Delays to the UK’s programme could leave us with an energy generation gap in just a few years

Since the earthquake and tsunami in Japan on 11 March triggered a nuclear disaster at the Fukushima Daiichi power plant, a string of countries have gone back on their plans to generate energy. Germany is to close all of its 17 nuclear plants, which produce 28% of its power, in the next 11 years, new build plans have been scrapped in Switzerland and Italy and put on hold in China, where no fewer than 28 reactors are planned - or 40% of proposed plants worldwide. 

So far, however, the UK has remained committed to its two-decade pipeline of eight new power stations, worth about £40bn. In fact, so committed has it been that two days after the accident, it was busily co-ordinating a response with multinational companies EDF Energy, Areva and Westinghouse.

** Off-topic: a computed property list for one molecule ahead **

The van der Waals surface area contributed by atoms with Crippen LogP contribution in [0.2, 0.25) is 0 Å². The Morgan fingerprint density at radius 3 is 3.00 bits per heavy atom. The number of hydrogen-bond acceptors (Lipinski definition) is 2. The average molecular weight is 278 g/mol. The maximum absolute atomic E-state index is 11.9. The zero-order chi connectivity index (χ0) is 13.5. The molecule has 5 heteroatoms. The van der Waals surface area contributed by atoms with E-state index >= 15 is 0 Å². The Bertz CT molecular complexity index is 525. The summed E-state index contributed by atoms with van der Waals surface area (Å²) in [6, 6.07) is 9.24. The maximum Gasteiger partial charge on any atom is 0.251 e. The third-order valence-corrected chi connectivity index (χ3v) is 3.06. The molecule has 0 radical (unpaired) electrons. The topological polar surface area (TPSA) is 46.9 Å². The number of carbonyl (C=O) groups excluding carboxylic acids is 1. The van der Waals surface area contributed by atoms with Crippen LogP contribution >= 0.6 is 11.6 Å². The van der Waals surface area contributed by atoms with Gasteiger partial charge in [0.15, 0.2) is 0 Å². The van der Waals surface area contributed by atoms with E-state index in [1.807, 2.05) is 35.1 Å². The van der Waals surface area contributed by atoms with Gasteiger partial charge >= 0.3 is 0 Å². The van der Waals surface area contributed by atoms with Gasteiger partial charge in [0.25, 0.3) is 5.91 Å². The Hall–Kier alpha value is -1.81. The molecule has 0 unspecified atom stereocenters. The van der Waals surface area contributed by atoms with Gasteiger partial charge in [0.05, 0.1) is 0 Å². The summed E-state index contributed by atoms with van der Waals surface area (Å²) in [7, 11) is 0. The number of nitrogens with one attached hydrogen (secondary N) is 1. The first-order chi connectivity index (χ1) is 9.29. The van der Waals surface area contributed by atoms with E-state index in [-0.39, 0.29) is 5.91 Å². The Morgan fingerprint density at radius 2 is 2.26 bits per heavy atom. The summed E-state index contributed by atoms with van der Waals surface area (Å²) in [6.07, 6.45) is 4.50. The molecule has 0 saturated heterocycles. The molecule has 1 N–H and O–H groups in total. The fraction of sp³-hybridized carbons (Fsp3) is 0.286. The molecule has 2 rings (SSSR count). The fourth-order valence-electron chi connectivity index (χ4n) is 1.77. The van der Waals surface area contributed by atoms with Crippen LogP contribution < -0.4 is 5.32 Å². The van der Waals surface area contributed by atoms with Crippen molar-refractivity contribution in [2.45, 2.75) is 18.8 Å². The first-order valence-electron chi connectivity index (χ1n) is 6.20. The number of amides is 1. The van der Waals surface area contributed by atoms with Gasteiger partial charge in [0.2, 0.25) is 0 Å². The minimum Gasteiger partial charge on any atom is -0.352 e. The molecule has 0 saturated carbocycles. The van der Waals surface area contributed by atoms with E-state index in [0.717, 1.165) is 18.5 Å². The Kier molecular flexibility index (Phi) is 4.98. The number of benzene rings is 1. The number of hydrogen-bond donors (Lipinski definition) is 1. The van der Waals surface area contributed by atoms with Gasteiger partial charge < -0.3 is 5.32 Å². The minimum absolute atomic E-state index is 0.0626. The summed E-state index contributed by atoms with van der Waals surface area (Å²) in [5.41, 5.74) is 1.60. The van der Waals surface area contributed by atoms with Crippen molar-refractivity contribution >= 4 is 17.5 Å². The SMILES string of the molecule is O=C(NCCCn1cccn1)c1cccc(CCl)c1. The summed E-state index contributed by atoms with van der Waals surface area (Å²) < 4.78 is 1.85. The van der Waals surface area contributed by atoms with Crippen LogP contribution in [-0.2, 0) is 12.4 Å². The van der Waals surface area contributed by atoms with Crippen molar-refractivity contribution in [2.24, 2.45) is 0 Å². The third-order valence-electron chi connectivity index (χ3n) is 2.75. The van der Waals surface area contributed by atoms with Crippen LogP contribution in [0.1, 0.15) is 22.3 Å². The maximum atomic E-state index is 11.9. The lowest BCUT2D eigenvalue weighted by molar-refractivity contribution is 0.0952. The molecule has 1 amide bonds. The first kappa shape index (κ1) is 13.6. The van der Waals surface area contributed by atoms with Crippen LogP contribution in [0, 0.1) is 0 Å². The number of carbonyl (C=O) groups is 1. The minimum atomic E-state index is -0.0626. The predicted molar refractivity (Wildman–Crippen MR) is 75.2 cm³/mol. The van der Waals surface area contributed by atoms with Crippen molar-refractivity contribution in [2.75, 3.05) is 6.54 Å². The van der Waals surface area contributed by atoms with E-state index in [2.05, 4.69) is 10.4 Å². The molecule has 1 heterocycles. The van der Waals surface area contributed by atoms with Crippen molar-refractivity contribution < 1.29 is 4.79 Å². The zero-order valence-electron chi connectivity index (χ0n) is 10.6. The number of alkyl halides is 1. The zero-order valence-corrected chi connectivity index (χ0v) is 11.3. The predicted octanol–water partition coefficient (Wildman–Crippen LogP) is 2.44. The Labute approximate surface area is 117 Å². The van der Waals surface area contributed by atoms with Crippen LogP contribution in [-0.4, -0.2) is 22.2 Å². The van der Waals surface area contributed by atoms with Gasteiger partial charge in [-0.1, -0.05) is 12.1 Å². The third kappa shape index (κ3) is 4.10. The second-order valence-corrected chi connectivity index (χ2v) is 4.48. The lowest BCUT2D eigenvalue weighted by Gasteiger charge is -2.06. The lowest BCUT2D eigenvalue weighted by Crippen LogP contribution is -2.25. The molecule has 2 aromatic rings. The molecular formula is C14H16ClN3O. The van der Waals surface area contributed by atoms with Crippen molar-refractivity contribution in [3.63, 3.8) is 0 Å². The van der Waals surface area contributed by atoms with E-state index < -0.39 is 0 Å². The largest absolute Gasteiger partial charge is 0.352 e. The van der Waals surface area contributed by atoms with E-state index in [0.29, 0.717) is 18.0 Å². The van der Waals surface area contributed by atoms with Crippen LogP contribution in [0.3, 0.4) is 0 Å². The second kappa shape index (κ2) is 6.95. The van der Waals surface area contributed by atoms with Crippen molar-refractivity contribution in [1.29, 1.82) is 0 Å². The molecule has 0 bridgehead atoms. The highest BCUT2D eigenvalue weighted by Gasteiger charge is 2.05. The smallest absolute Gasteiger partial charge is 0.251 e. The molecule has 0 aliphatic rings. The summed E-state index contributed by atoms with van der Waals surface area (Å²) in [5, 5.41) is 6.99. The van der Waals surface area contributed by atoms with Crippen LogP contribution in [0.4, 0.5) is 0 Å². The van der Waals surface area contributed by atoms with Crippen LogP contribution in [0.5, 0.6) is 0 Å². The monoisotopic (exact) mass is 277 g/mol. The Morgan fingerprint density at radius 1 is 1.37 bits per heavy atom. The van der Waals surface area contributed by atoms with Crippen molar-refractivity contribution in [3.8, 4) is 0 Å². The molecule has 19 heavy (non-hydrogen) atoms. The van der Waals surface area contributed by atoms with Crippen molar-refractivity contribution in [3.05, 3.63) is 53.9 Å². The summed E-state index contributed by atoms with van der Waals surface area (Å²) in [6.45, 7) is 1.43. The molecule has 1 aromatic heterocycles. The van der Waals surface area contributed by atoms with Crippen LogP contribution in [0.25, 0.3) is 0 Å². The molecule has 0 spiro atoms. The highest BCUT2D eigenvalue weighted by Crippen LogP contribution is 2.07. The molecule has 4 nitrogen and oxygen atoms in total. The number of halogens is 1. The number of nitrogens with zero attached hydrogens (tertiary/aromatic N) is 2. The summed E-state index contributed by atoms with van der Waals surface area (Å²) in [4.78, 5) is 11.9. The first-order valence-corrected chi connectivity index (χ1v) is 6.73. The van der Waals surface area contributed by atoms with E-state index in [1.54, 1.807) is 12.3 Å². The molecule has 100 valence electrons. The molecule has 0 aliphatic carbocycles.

Not that the government has swept safety concerns under the carpet - the day after the accident, the energy and climate change secretary, nuclear convert Chris Huhne, called on chief nuclear inspector Mike Weightman to write a report on “the implications of the situation in Japan and the lessons to be learned”.
But with the review widely expected to give the programme the go-ahead and with the government having green-lit eight sites for potential new build on 23 June, the prevailing concern is not that the UK will backtrack on its commitments but that the programme is in danger of falling behind and that the energy won’t be there by the time we need it.

Why nuclear?